Chlorine is a chemical that prevents bacteria from growing. Chlorine poisoning occurs when someone swallows or breathes in (inhales) chlorine.
This article is for information only. DO NOT use it to treat or manage an actual poison exposure. If you or someone you are with has an exposure, call your local emergency number (such as 911), or your local poison center can be reached directly by calling the national toll-free Poison Help hotline (1-800-222-1222) from anywhere in the United States.
Chlorine reacts with water in and out of the body to form hydrochloric acid and hypochlorous acid. Both are extremely poisonous.
Chlorine is present in:
- Gas released when mixing bleach with some of the powdered cleansing products and ammonia (chloramine gas)
- Gas released when opening a partially filled industrial container of chlorine tablets that have been sitting for several months (for example, the first opening of a container after a pool has been closed all winter)
- Mild cleaners
- Some bleach products
- Swimming pool water (and tablets used in swimming pool water)
Note: This list may not include all uses and sources of chlorine.
Chlorine poisoning can cause symptoms in many parts of the body:
AIRWAYS AND LUNGS
- Breathing difficulty (from breathing in the chlorine)
- Throat swelling (may also cause breathing difficulty)
- Water filling the lungs (pulmonary edema)
- Severe change in acid level of the blood (pH balance), which leads to damage in all of the body organs
EYES, EARS, NOSE, AND THROAT
- Loss of vision
- Severe pain in the throat
- Severe pain or burning in the nose, eyes, ears, lips, or tongue
HEART AND BLOOD VESSELS
- Holes (necrosis) in the skin or tissues underneath
Seek medical help right away. DO NOT make a person throw up unless told to do so by the poison center or a health care provider.
If the chemical is on the skin or in the eyes, flush with lots of water for at least 15 minutes.
If the chemical was swallowed, immediately give the person water or milk, unless instructed otherwise by a provider. DO NOT give water or milk if the patient is having symptoms (such as vomiting, convulsions, or a decreased level of alertness) that make it hard to swallow.
If the person breathed in the poison, immediately move the person to fresh air.
Before Calling Emergency
Get the following information:
- Person's age, weight, and condition
- Name of the product (and ingredients and strengths, if known)
- Time it was swallowed
- Amount swallowed
Your local poison control center can be reached directly by calling the national toll-free Poison Help hotline (1-800-222-1222) from anywhere in the United States. This national hotline number will let you talk to experts in poisoning. They will give you further instructions.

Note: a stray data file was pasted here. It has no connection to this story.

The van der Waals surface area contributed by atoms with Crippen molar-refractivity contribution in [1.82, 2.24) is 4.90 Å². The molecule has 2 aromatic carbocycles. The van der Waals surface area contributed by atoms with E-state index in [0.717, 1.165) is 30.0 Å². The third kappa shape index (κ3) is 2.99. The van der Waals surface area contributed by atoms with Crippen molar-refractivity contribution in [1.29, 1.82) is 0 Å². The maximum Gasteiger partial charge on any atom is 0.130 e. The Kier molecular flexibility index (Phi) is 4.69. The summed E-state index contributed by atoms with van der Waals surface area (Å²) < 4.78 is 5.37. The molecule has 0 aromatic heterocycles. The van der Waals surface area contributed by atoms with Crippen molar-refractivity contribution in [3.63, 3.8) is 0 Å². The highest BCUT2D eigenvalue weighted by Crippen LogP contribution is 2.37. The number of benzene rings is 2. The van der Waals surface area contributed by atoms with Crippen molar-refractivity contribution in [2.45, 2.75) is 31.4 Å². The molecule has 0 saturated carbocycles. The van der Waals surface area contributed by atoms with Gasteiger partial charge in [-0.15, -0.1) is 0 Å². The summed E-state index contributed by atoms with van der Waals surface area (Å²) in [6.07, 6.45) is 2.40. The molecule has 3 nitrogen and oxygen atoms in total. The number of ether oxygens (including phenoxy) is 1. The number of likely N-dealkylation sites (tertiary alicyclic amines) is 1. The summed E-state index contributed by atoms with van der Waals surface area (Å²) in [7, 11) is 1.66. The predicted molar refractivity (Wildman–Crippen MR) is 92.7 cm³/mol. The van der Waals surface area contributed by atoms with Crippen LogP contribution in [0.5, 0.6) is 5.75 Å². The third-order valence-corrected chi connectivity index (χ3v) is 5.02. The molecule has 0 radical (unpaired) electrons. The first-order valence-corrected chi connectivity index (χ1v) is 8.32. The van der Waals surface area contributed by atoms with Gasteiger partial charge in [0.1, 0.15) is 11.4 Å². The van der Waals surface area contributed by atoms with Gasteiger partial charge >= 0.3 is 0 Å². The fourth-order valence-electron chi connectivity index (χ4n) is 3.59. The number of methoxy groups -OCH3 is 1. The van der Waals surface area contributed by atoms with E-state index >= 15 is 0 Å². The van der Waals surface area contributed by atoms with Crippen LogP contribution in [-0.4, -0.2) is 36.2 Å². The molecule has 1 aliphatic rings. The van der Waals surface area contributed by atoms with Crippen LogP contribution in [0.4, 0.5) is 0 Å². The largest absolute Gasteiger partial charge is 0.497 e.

This is a free and confidential service. All local poison control centers in the United States use this national number. You should call if you have any questions about poisoning or poison prevention. It does NOT need to be an emergency. You can call for any reason, 24 hours a day, 7 days a week.
What to Expect at the Emergency Room
The provider will measure and monitor the person's vital signs, including temperature, pulse, breathing rate, and blood pressure. Symptoms will be treated as appropriate. The person may receive:
- Breathing support, including oxygen delivered through a tube through the mouth into the lungs, and a breathing machine (ventilator)
- Bronchoscopy -- camera down the throat to look for burns in the airways and lungs
- Chest x-ray
- ECG (heart tracing)
- Endoscopy -- camera down the throat to look for burns in the esophagus and the stomach
- Fluids through a vein (by IV)
- Medicine to reverse the effect of the poison and treat symptoms
- Surgical removal of burned skin (skin debridement)
- Tube through the mouth into the stomach to aspirate (suck out) the stomach. This is only done when the person gets medical care within 30 to 45 minutes of the poisoning, and a very large amount of chlorine has been swallowed.
- Washing of the skin (irrigation) -- perhaps every few hours for several days
How well a person does depends on the amount of poison swallowed and how quickly treatment is received. The sooner a person gets medical help, the better the chance for recovery.
Swallowing such poisons can have severe effects on many parts of the body. Burns in the airway or gastrointestinal tract can lead to tissue death. This may result in infection, shock, and death, even several months after the substance was swallowed. Scar tissue in the affected areas can lead to long-term problems with breathing, swallowing, and digestion.
Agency for Toxic Substances and Disease Registry (ATSDR) website. US Department of Health and Human Services, Public Health Service. Toxicological profile for chlorine. wwwn.cdc.gov/TSP/substances/ToxSubstance.aspx?toxid=36. Updated September 26, 2019. Accessed November 6, 2019.
Blanc PD. Acute responses to toxic exposures. In: Broaddus VC, Mason RJ, Ernst JD, et al, eds. Murray and Nadel's Textbook of Respiratory Medicine. 6th ed. Philadelphia, PA: Elsevier Saunders; 2016:chap 75.
Hoyte C. Caustics. In: Walls RM, Hockberger RS, Gausche-Hill M, eds. Rosen's Emergency Medicine: Concepts and Clinical Practice. 9th ed. Philadelphia, PA: Elsevier; 2018:chap 148.
Levine MD. Chemical injuries. In: Walls RM, Hockberger RS, Gausche-Hill M, eds. Rosen's Emergency Medicine: Concepts and Clinical Practice. 9th ed. Philadelphia, PA: Elsevier; 2018:chap 57.
Review Date 9/26/2019
Updated by: Jacob L. Heller, MD, MHA, Emergency Medicine, Emeritus, Virginia Mason Medical Center, Seattle, WA. Also reviewed by David Zieve, MD, MHA, Medical Director, Brenda Conaway, Editorial Director, and the A.D.A.M. Editorial team.